So, can cheese give you nightmares?
There’s no evidence that noshing on cheese will cause nightmares or unleash monsters in your dreams.
While not exactly a scientific discovery, a 2005 survey conducted by the British Cheese Board did find different types of cheese gave participants different types of dreams. But none of the dreams were bad ones.
Let’s dig in to the extra-cheesy deets on everything cheese and dreams 🧀.
People have a lot to say about cheese and dreams. It could be because in some cultures, cheese is often the last food eaten before bedtime. (Looking at you, French and Italian folks).
Eating delicious, but heavy, fatty foods with cheese right before bed can give you indigestion and mess with your sleep. And if your sleep is disturbed, you might remember your dreams or nightmares more than usual.
While no one knows for sure where the cheese + bad dream legend originated, there are a few potential culprits that fueled the myth:
- A Christmas Carol. In the classic story, Scrooge blames his nightmare on “a crumb” of cheese. (The more you know 💫.) But he also blames “a blot of mustard,” an “undigested bit of beef” and “a fragment of an underdone potato” for his nightmares.
- “Dreams of the Rarebit Fiend” comic strip. This 1900s comic strip featured a spicy, cheesy dish called Welsh rarebit that provoked unusual and disturbing dreams in those who ate it. A 2015 research review inspired by the comic strip found that 18 percent of participants said eating certain foods influenced their dreams — and more than 39 percent of that group blamed dairy. But this survey doesn’t prove cheese actually does anything to your dreams.
- The British Cheese Board dream survey.When the British Cheese Board released a 2005 survey on how certain cheeses influenced participant dreams, the media ate it up. But no one actually reported nightmares, and again, the study didn’t prove any links between cheese and dreams.
For cheddar or worse, peeps still can’t seem to stop pointing fingers at cheese for their dreams.
Can cheese make you sleep?
Your body uses tryptophan to produce serotonin, sometimes dubbed the happy hormone, which plays a key role in sleep. In a small 2012 study, researchers found that elderly participants who ate tryptophan-enriched cereal experienced better sleep, antioxidant capacity, and mood.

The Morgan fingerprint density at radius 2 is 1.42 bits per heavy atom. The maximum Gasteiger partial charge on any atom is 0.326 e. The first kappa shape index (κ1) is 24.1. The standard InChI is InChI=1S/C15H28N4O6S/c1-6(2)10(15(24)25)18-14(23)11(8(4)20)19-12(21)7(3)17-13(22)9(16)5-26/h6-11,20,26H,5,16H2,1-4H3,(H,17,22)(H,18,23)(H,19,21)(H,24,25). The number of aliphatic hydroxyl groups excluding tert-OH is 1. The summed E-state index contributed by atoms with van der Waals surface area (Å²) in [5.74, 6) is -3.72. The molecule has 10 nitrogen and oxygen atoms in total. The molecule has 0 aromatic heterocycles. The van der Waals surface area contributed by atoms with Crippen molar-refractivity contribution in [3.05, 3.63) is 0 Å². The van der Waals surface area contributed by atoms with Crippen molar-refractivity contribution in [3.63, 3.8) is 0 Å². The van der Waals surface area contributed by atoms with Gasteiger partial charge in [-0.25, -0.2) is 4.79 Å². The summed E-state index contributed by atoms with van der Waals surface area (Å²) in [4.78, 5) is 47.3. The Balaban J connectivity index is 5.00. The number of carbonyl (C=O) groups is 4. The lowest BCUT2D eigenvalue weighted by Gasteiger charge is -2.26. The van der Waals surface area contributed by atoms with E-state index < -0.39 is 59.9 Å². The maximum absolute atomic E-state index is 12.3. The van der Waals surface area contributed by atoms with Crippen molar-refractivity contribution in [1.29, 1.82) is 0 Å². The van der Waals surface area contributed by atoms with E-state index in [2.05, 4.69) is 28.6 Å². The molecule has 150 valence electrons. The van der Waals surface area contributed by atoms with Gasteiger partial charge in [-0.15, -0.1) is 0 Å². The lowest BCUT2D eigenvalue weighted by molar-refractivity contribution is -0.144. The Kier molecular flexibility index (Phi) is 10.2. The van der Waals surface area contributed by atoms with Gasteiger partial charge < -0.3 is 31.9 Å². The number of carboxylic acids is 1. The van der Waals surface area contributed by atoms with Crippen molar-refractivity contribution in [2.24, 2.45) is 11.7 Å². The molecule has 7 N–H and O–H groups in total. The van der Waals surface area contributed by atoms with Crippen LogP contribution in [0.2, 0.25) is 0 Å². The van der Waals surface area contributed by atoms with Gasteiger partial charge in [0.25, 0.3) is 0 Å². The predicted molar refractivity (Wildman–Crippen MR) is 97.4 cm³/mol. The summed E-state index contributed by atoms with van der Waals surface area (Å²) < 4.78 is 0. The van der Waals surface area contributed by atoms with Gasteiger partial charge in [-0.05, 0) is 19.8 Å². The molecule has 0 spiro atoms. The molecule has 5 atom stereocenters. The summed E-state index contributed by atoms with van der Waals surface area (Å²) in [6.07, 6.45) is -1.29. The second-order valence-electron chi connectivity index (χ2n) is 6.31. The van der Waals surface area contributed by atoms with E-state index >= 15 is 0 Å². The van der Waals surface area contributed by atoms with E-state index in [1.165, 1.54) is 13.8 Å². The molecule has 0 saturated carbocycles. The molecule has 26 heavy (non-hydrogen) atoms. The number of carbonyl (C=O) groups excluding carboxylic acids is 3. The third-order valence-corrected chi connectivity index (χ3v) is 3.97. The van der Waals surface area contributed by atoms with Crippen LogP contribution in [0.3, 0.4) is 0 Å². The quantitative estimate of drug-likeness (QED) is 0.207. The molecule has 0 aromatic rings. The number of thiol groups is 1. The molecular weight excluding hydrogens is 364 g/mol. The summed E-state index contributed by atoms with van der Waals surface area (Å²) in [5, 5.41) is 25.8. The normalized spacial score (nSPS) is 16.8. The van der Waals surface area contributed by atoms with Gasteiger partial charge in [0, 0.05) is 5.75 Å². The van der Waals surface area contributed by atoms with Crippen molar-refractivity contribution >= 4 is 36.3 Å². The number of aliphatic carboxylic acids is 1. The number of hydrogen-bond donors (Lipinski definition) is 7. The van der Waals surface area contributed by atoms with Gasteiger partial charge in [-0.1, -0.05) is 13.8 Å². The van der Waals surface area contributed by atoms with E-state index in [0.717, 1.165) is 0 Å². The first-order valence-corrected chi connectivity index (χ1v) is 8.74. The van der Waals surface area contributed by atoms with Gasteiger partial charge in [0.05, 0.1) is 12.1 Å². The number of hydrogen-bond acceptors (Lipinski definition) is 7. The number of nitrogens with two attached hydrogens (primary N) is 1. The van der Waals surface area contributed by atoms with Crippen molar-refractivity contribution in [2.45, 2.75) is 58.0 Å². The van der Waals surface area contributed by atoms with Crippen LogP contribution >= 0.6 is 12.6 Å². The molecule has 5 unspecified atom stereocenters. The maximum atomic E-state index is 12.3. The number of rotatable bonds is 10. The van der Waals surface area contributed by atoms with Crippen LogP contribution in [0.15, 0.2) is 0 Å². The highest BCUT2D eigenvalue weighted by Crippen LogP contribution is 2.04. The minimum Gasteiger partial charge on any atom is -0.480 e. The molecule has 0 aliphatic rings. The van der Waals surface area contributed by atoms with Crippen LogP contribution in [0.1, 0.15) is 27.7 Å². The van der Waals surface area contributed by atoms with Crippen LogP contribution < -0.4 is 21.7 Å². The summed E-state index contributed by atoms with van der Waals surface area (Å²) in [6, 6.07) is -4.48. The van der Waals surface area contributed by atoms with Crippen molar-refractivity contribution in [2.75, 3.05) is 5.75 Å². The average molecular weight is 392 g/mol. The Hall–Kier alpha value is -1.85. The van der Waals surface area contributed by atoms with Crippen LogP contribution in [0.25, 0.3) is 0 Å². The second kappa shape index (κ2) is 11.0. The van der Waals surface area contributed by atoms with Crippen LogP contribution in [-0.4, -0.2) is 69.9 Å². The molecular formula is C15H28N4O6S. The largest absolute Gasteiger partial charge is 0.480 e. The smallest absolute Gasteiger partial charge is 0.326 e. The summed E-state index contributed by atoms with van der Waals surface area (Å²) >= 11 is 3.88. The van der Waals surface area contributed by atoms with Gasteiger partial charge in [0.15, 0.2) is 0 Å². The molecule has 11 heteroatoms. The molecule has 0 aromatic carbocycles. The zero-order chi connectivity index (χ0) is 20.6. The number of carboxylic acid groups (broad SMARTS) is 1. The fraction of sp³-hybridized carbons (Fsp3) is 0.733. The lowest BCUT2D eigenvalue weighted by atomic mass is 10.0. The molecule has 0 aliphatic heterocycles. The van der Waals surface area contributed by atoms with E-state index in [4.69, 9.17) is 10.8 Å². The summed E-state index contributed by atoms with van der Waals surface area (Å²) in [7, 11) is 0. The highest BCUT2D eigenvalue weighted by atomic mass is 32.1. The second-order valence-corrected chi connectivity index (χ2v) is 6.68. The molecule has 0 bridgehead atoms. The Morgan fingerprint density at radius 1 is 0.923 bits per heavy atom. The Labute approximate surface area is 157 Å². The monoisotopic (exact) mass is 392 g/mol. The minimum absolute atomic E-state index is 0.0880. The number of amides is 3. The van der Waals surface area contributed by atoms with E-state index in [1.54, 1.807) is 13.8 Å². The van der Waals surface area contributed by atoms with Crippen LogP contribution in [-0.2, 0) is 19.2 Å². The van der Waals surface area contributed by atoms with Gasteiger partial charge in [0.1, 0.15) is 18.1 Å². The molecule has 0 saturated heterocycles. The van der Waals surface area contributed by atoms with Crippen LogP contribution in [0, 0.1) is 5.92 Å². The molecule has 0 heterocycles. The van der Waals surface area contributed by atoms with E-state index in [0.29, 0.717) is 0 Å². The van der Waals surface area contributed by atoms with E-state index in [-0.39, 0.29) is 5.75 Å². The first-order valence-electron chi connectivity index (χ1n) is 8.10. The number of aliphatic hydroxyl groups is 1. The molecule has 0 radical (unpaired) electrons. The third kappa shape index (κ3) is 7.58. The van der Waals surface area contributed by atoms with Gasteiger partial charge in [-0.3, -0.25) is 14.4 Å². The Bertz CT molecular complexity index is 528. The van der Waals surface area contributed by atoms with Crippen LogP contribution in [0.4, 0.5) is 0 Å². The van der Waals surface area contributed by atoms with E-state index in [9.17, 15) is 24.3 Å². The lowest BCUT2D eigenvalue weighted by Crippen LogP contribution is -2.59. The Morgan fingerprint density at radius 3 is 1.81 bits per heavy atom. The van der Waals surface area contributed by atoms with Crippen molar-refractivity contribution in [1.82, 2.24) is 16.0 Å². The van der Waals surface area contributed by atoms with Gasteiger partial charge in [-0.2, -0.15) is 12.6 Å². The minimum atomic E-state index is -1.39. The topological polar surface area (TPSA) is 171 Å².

Since cheese contains tryptophan, too, who knows — maybe it’ll help you sleep tight instead.
Set your mind at (ch)ease — there’s no proven evidence to suggest that eating cheese before bed can give you weird dreams or nightmares. The research on the subject is extremely limited, flawed, and the facts just aren’t there.
In 2018, Burger King did play up the myth by releasing a Halloween burger called the “Nightmare King.” BK even claimed the cheesy, beefy, neon-green offering was “clinically proven to induce nightmares.” 🤔
According to the BK study’s lead doctor Jose Gabriel Medina, the combo of protein and cheese lead to “an interruption of the subjects’ REM (rapid eye movement) cycles, during which we experience the majority of our dreams.”
Though the study concluded that the burger increased participants chances of having a nightmare by 3 times, it wasn’t peer-reviewed and was clearly crafted for marketing purposes. So, we’ll need cheddar evidence than that to say for sure.
So, what exactly are folks saying a brie or a cheddar does to your dreams? Here’s what participants had to say in the British Cheese Board’s 2005 survey about their trips to cheeseland + dreamland.
Note: There’s obviously an element of bias here — and it’s not exactly a scientific discovery — so take these findings with a grain of salt (or salty cheese).
Though no one had nightmares, 85 percent of women and 75 percent of men had odd and vivid dreams after eating this cheese — including about a vegetarian croc and an elevator that moved sideways.
Nacho sure what’s up here!
If you want Beyoncé or Harry Styles to show up in your dream, you might want to have some cheddar before you tuck in.
According to the survey, the participants who ate cheddar “tended to dream of celebrities.” Maybe because they have lots of cheddar? 💰
According to researchers, 63 percent of folks who ate Red Leicester said they dreamt about their past: revisiting schooldays or long-lost friends.
Since it’s a popular English cheese, maybe it’s a nostalgia thing.
Women who ate brie had nice dreams like chef Jamie Oliver cooking dinner in the kitchen or relaxing on the beach. Sounds ideal, amiright?
The men, though, had obscure dreams — including having a drunken convo with a dog? 🐶
Career-minded? Lancashire might be it for you. About two-thirds of Lancashire participants dreamt about work — but only about 30 percent of those dreams involved their actual jobs.
So, maybe you can dream about being an astronaut instead — or a Prime Minister like one of the participants.
Want a restful night’s sleep? Supposedly, half the Cheshire participants had dreamless nights. Seventy-six percent said these sleeps were “very” or “quite good.”
Even if dairy can’t make your dreams scary, it may cause plenty of other probs if you’re lactose intolerant.
Peeps with this intolerance don’t have enough lactase, the digestive enzyme needed to digest milk sugar (aka lactose). MedlinePlus says that about 65 percent of people are lactose intolerant to some degree, so it’s not uncommon to experience gnarly gastrointestinal symptoms after eating dairy — day or night.
Lactose intolerance symptoms can include:
Unless you’re lactose intolerant, you should be able to eat cheese before you sleep without probs. The idea that eating cheese before bed gives you nightmares or impacts your dreams is a myth.